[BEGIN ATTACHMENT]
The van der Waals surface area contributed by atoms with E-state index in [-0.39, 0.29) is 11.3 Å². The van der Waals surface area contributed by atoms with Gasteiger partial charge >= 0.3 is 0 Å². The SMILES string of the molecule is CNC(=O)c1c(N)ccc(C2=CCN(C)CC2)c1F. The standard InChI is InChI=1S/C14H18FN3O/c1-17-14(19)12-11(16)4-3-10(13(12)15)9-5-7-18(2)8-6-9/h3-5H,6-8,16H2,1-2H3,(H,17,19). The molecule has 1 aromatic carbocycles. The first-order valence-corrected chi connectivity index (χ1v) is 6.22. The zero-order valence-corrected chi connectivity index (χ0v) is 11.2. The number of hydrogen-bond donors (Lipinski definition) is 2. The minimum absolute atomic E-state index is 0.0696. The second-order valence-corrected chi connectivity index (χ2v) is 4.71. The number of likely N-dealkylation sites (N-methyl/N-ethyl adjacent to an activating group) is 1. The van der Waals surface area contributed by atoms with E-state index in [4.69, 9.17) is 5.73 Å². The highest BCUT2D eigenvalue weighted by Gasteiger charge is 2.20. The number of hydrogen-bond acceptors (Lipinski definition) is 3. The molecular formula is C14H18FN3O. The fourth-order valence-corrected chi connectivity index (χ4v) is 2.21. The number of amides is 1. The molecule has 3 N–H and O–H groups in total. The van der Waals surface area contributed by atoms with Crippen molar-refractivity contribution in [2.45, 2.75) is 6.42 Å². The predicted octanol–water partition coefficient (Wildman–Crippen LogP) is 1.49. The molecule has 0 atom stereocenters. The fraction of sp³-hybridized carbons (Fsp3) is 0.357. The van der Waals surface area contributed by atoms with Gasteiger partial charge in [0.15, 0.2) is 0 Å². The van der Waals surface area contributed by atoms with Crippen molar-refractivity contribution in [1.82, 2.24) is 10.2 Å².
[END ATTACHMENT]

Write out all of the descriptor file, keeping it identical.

The van der Waals surface area contributed by atoms with E-state index in [-0.39, 0.29) is 11.3 Å². The van der Waals surface area contributed by atoms with Gasteiger partial charge >= 0.3 is 0 Å². The SMILES string of the molecule is CNC(=O)c1c(N)ccc(C2=CCN(C)CC2)c1F. The standard InChI is InChI=1S/C14H18FN3O/c1-17-14(19)12-11(16)4-3-10(13(12)15)9-5-7-18(2)8-6-9/h3-5H,6-8,16H2,1-2H3,(H,17,19). The molecule has 1 aromatic carbocycles. The first-order valence-corrected chi connectivity index (χ1v) is 6.22. The zero-order valence-corrected chi connectivity index (χ0v) is 11.2. The number of hydrogen-bond donors (Lipinski definition) is 2. The minimum absolute atomic E-state index is 0.0696. The second-order valence-corrected chi connectivity index (χ2v) is 4.71. The number of likely N-dealkylation sites (N-methyl/N-ethyl adjacent to an activating group) is 1. The van der Waals surface area contributed by atoms with E-state index in [4.69, 9.17) is 5.73 Å². The highest BCUT2D eigenvalue weighted by Gasteiger charge is 2.20. The number of hydrogen-bond acceptors (Lipinski definition) is 3. The molecular formula is C14H18FN3O. The fourth-order valence-corrected chi connectivity index (χ4v) is 2.21. The number of amides is 1. The molecule has 3 N–H and O–H groups in total. The van der Waals surface area contributed by atoms with Crippen molar-refractivity contribution in [2.45, 2.75) is 6.42 Å². The predicted octanol–water partition coefficient (Wildman–Crippen LogP) is 1.49. The molecule has 0 atom stereocenters. The fraction of sp³-hybridized carbons (Fsp3) is 0.357. The van der Waals surface area contributed by atoms with Gasteiger partial charge in [0.15, 0.2) is 0 Å². The van der Waals surface area contributed by atoms with Crippen molar-refractivity contribution in [1.82, 2.24) is 10.2 Å².